The DIA-150 takes a great idea and makes it better. They added a full function remote control and beefed up the amplifier. At this point, I should decipher the model names. "DIA" stands for Direct Input Amplifier, i.e., an integrated amp with passive preamp section. The "100" in the original model stood for the 100 WPC into 8 ohms it was rated at, and you can guess what the "150" in the new model stands for.
My primary listening room is 16' by 16' by 8'. For casual listening, the speakers were placed so that there were 70" between the tweeters, and 128" from the tweeters to the listening position. For critical listening sessions, all three points were about 70" from each other, and well away from room boundaries.
The DIA-150 features a steel chassis and brushed aluminum front panel. The front panel sports two dials for volume and balance control, and eight buttons for power, mute, and selecting from the six inputs. The rear panel features five- way binding posts for the left and right speakers; thankfully these are placed at opposite ends of the panel. There also are six line level inputs as well as a pre-out and tape out, and these are all of the gold plated RCA variety.
The remote control is very neat and easy to use. It offers power, mute, input selection, volume, and balance. The buttons are neatly laid out and easy to use. I may not find myself welcome in purist circles, but I really do need a remote control. And, Acurus does it right.
The preamp section is a passive design, and all functions can be controlled by front panel as well as remote. In keeping with purist expectations, the remote functions have their own circuit board, and the volume and balance functions have motorized pots.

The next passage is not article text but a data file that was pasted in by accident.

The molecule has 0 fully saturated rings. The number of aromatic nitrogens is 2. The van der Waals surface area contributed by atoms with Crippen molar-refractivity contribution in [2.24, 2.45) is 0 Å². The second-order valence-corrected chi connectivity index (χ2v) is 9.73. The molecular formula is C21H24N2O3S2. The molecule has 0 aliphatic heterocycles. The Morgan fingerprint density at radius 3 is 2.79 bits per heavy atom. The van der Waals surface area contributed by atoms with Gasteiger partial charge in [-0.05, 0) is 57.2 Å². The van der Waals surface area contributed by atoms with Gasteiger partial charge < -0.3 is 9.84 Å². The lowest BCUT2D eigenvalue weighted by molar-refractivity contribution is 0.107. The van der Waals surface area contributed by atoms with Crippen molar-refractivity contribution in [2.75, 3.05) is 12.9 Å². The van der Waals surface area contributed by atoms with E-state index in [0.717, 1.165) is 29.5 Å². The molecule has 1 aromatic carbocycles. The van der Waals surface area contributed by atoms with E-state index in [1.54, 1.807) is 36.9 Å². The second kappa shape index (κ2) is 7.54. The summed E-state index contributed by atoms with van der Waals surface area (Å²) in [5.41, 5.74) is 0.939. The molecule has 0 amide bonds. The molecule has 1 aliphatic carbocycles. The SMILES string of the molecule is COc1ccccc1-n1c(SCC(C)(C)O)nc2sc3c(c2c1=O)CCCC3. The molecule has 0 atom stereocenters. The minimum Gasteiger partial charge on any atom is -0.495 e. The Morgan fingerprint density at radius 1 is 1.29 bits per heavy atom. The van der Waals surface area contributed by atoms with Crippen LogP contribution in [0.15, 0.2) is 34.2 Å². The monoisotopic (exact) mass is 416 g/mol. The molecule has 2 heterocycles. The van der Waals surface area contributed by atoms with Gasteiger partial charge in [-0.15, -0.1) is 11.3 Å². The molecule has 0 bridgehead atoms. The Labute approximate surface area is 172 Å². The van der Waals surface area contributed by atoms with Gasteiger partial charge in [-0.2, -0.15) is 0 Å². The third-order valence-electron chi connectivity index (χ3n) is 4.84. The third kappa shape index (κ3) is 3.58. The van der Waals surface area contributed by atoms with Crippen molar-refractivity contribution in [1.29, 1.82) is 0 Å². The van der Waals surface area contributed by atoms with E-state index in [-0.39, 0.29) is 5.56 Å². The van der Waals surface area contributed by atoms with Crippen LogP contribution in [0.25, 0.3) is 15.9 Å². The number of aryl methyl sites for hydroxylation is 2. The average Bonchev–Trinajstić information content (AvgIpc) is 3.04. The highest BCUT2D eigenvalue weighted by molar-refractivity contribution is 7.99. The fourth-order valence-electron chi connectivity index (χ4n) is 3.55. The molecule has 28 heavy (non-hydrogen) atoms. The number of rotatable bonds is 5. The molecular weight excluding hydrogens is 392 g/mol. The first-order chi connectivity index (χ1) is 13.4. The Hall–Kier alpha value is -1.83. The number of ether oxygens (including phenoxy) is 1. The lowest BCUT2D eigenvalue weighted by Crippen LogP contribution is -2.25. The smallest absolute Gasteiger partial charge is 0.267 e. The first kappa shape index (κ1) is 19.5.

The DIA-150 has a generous amplifier section, featuring a transformer rated at 1.0 kVA. Total capacitance is rated at 36,000 microfarads. An article on their website by co-founder Anthony Federici talks about current ratings for amps and suggests that if you read the values on the fuses located on the power rails, it will give you the continuous current the amp can handle. Using this method, the DIA-150 would be rated at a total of 10 amps per channel.
Most CD or DVD players are capable of outputs up to 2 volts, but with normally recorded music levels, that value is much lower. The amp section of the DIA-150 is designed so that it will run full output (i.e., 150 WPC into 8 ohms) with only a 200 millivolt signal from the source component.
Continuous power ratings per channel are 150W into 8 ohms, 200W into 4 ohms. Co-founder Paul Rosenberg states that though it is not rated into 2 ohms, it will operate that low. One of the test speakers at the Mondial facilities is the Apogee Stages with impedance lows of 2.8 ohms, and according to Paul, the DIA150 will drive it all day with no hint of trouble.
Luckily, I had several speakers and amps on hand for listening comparisons. The DIA-150 easily drove all speakers louder than my comfort level without a hint of distortion or compression. That includes the Dynaudio Contour 1.1 with an impedance low of 3.6 ohms and sensitivity of 86 dB/W/M, which is not exactly an easy load.
The DIA-150 easily is a superior product to the NAD 912, in my opinion, which is rated into 2 ohms but only puts out a meager 30 WPC into 8 ohms. The "soft clipping" feature on the NAD seemed to kick in often with the Dynaudio, making peaks sound compressed. The NAD also did not have the same control or extension on bass as the Acurus.
Of course, the ultimate in bass performance is delivered by my Bryston 4B, both in terms of extension and control. This is hardly a fair comparison to the Acurus considering the power ratings and price points. When mated with my PS Audio passive preamp, the Bryston did improve a smidgen. I cannot put my finger on it but it seemed like the background was quieter. I would characterize the overall quality of the DIA-150 the same, quiet background and clean sound, with ample power for most sane applications.
For those of you whose system does not require more than the considerable power the DIA-50 puts out, this is a combination to consider. Additionally, if you have a purist streak, this is a unit for very serious consideration. If you also need a remote, then you really need to check it out. Now $1,599 is nothing to sneeze at for most of us, but that is pretty much right smack dab in the middle of the competition for high-end integrated amps. And considering the power ratings and remote, it does justify as value for your dollar too.
Speakers: Dynaudio Contour 1.1
Monitor Audio Bronze 3
Triangle Electroacoustique Titus xs
Amplifiers: Bryston 4B
Preamps: PS Audio IV
DVD: Panasonic A-320
Connectors: Self designed
- Arvind Kohli -
© Copyright 2001 Secrets of Home Theater & High Fidelity